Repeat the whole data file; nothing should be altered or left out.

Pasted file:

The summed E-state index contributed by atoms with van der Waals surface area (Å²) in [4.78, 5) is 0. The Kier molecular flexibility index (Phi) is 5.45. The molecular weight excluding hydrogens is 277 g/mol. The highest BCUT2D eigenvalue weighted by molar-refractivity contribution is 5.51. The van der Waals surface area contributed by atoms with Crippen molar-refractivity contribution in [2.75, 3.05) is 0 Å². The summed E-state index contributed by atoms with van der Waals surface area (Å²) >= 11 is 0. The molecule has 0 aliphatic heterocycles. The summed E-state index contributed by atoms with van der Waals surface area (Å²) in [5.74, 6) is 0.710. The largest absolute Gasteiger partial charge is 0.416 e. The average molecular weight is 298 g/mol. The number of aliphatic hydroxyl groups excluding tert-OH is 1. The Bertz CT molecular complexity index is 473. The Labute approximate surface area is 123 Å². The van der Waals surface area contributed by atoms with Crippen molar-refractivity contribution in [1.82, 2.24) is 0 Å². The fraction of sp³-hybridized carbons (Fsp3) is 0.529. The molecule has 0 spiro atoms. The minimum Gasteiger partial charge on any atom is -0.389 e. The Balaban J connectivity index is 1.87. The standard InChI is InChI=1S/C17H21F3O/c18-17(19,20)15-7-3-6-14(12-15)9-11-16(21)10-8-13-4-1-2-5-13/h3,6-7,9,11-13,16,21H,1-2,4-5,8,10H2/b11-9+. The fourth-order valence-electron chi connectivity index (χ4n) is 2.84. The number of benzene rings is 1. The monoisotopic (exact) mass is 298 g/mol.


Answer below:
The summed E-state index contributed by atoms with van der Waals surface area (Å²) in [4.78, 5) is 0. The Kier molecular flexibility index (Phi) is 5.45. The molecular weight excluding hydrogens is 277 g/mol. The highest BCUT2D eigenvalue weighted by molar-refractivity contribution is 5.51. The van der Waals surface area contributed by atoms with Crippen molar-refractivity contribution in [2.75, 3.05) is 0 Å². The summed E-state index contributed by atoms with van der Waals surface area (Å²) >= 11 is 0. The molecule has 0 aliphatic heterocycles. The summed E-state index contributed by atoms with van der Waals surface area (Å²) in [5.74, 6) is 0.710. The largest absolute Gasteiger partial charge is 0.416 e. The average molecular weight is 298 g/mol. The number of aliphatic hydroxyl groups excluding tert-OH is 1. The Bertz CT molecular complexity index is 473. The Labute approximate surface area is 123 Å². The van der Waals surface area contributed by atoms with Crippen molar-refractivity contribution in [1.82, 2.24) is 0 Å². The fraction of sp³-hybridized carbons (Fsp3) is 0.529. The molecule has 0 spiro atoms. The minimum Gasteiger partial charge on any atom is -0.389 e. The Balaban J connectivity index is 1.87. The standard InChI is InChI=1S/C17H21F3O/c18-17(19,20)15-7-3-6-14(12-15)9-11-16(21)10-8-13-4-1-2-5-13/h3,6-7,9,11-13,16,21H,1-2,4-5,8,10H2/b11-9+. The fourth-order valence-electron chi connectivity index (χ4n) is 2.84. The number of benzene rings is 1. The monoisotopic (exact) mass is 298 g/mol.